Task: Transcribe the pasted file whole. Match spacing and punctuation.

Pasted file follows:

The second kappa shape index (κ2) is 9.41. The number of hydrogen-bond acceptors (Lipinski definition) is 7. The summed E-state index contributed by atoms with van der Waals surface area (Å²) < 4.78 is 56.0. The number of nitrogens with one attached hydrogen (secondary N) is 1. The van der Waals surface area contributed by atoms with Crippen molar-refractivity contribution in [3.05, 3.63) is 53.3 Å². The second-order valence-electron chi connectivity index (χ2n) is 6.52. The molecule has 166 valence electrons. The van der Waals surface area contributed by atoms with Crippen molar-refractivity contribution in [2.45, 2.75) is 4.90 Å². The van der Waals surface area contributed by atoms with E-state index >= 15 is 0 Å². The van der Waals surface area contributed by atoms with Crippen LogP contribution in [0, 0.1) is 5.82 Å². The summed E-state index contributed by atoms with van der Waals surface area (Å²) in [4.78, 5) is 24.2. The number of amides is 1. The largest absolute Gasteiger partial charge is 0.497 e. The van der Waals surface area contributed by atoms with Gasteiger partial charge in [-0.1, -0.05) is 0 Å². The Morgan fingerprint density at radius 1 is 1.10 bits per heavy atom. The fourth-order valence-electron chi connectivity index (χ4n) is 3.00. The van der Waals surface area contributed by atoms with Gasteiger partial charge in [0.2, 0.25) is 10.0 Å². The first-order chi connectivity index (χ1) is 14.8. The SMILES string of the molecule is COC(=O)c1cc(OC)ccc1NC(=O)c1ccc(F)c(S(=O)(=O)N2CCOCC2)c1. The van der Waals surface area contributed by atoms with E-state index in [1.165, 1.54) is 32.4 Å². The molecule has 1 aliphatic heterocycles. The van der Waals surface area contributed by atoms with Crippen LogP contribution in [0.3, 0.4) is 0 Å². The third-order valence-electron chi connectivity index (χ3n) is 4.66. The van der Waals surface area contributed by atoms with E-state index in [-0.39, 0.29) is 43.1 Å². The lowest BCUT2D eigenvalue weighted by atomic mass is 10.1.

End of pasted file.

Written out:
The second kappa shape index (κ2) is 9.41. The number of hydrogen-bond acceptors (Lipinski definition) is 7. The summed E-state index contributed by atoms with van der Waals surface area (Å²) < 4.78 is 56.0. The number of nitrogens with one attached hydrogen (secondary N) is 1. The van der Waals surface area contributed by atoms with Crippen molar-refractivity contribution in [3.05, 3.63) is 53.3 Å². The second-order valence-electron chi connectivity index (χ2n) is 6.52. The molecule has 166 valence electrons. The van der Waals surface area contributed by atoms with Crippen molar-refractivity contribution in [2.45, 2.75) is 4.90 Å². The van der Waals surface area contributed by atoms with E-state index >= 15 is 0 Å². The van der Waals surface area contributed by atoms with Crippen LogP contribution in [0, 0.1) is 5.82 Å². The summed E-state index contributed by atoms with van der Waals surface area (Å²) in [4.78, 5) is 24.2. The number of amides is 1. The largest absolute Gasteiger partial charge is 0.497 e. The van der Waals surface area contributed by atoms with Gasteiger partial charge in [-0.1, -0.05) is 0 Å². The Morgan fingerprint density at radius 1 is 1.10 bits per heavy atom. The fourth-order valence-electron chi connectivity index (χ4n) is 3.00. The van der Waals surface area contributed by atoms with Gasteiger partial charge in [0.2, 0.25) is 10.0 Å². The first-order chi connectivity index (χ1) is 14.8. The SMILES string of the molecule is COC(=O)c1cc(OC)ccc1NC(=O)c1ccc(F)c(S(=O)(=O)N2CCOCC2)c1. The van der Waals surface area contributed by atoms with E-state index in [1.165, 1.54) is 32.4 Å². The molecule has 1 aliphatic heterocycles. The van der Waals surface area contributed by atoms with Crippen LogP contribution in [0.3, 0.4) is 0 Å². The third-order valence-electron chi connectivity index (χ3n) is 4.66. The van der Waals surface area contributed by atoms with E-state index in [-0.39, 0.29) is 43.1 Å². The lowest BCUT2D eigenvalue weighted by atomic mass is 10.1.